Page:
Karen Cargill - Mahler: Lieder - MusicWeb International
Alma Mahler's songs are no longer rare birds, either on the recital platform or on disc. That is good since they are certainly worth anyone's attention. The five songs on this disc were published in 1910; a further nine were also published during her lifetime and in 2000 another two.
Die stille Stadt is a song that grows every time I hear it and Laue Sommernacht is also highly evocative. The Rilke setting Bei dir ist es traut and the brief Heine setting Ich wandle unter Blumen are also worth a listen but it is In meines Vaters Garten by Otto Erich Hartleben that is the masterpiece with thrilling chromatics and a beautiful piano part. Whether Gustav had a finger in the pie when the songs were published is hard to know but he regarded them highly and regretted that he had forbidden her to compose after they got married.
Karen Cargill is an excellent advocate for Alma's songs. Her voice has youthful freshness and her affection for the songs is obvious.
When we move over to Gustav's songs we encounter a different sound-world, more distinctly personal but we must remember that Alma's songs were written before 1901 when she was hardly more than twenty.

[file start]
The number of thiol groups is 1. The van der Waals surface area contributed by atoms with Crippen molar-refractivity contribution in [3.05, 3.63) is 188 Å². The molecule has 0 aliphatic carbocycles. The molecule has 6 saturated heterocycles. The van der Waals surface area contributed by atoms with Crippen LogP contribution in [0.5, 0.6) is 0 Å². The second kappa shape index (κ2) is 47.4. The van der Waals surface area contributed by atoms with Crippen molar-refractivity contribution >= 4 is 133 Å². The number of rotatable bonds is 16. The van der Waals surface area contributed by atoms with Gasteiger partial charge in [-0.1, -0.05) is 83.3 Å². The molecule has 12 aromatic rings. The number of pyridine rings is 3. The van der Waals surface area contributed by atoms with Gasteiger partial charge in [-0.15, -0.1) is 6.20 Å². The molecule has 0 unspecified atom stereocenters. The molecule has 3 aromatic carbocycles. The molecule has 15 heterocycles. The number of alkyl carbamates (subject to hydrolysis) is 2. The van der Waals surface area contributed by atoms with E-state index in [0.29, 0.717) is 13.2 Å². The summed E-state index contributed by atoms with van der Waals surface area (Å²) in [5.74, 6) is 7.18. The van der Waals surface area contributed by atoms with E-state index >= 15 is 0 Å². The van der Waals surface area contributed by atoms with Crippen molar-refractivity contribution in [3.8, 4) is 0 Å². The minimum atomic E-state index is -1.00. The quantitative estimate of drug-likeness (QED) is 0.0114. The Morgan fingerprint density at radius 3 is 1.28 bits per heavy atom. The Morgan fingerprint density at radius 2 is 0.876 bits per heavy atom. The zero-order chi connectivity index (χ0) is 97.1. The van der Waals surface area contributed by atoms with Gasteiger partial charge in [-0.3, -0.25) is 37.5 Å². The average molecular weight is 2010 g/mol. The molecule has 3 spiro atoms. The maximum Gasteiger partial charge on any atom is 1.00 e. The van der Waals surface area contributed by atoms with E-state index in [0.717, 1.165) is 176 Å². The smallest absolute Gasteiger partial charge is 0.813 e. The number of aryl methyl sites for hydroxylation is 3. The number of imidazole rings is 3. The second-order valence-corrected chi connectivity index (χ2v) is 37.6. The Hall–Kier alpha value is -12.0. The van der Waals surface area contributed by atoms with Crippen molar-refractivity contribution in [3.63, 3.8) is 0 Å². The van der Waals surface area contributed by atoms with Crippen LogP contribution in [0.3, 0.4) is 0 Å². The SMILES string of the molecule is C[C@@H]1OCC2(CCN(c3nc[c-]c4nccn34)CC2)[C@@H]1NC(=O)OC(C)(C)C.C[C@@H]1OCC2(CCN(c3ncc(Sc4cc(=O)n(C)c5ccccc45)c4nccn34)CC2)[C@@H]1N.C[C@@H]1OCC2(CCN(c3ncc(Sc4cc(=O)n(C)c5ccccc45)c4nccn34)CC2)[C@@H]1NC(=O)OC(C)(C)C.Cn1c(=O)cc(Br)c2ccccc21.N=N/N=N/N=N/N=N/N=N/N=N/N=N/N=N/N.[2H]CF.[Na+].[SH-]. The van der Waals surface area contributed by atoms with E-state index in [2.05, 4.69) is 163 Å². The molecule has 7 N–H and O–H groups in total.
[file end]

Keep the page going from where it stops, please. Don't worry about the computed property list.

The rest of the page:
The Rückert Lieder are commonly heard in the orchestral version but they were originally conceived for voice and piano. These are searching readings of the group. Not least Liebst du um Schönheit is marvellously sensitively sung. Um Mitternacht is very inward but the darker outbursts are truly intense and the final bars are spellbinding:
Herr! Herr über Tod und Leben
Du hälst die Wacht
(Lord! Ruler of life and death.
You have the watch,
The magical opening of Ich bin der Welt abhanden gekommen makes me think of Janet Baker's two recordings with Barbirolli. No praise could be higher. Karen Cargill keeps the tension all through the song.
Her youthful timbre suits Lieder eines fahrenden Gesellen to perfection. A springy and incisive Ging heut' morgen with ethereal and inward final lines signals a reading of the whole cycle that is a match for many other recordings of this oft-heard set ... and I wasn't disappointed. The intense and dramatic Ich hab' ein glühend Messer is perhaps the highlight.
Urlicht from the Second Symphony isn't exactly a song I have been longing to hear with piano accompaniment but to my surprise it worked excellently and it is a deeply felt reading.
Simon Lepper is a reliable accompanist and the whole disc should be an attractive buy, not least for those who haven't as yet found the way to Alma Mahler's songs.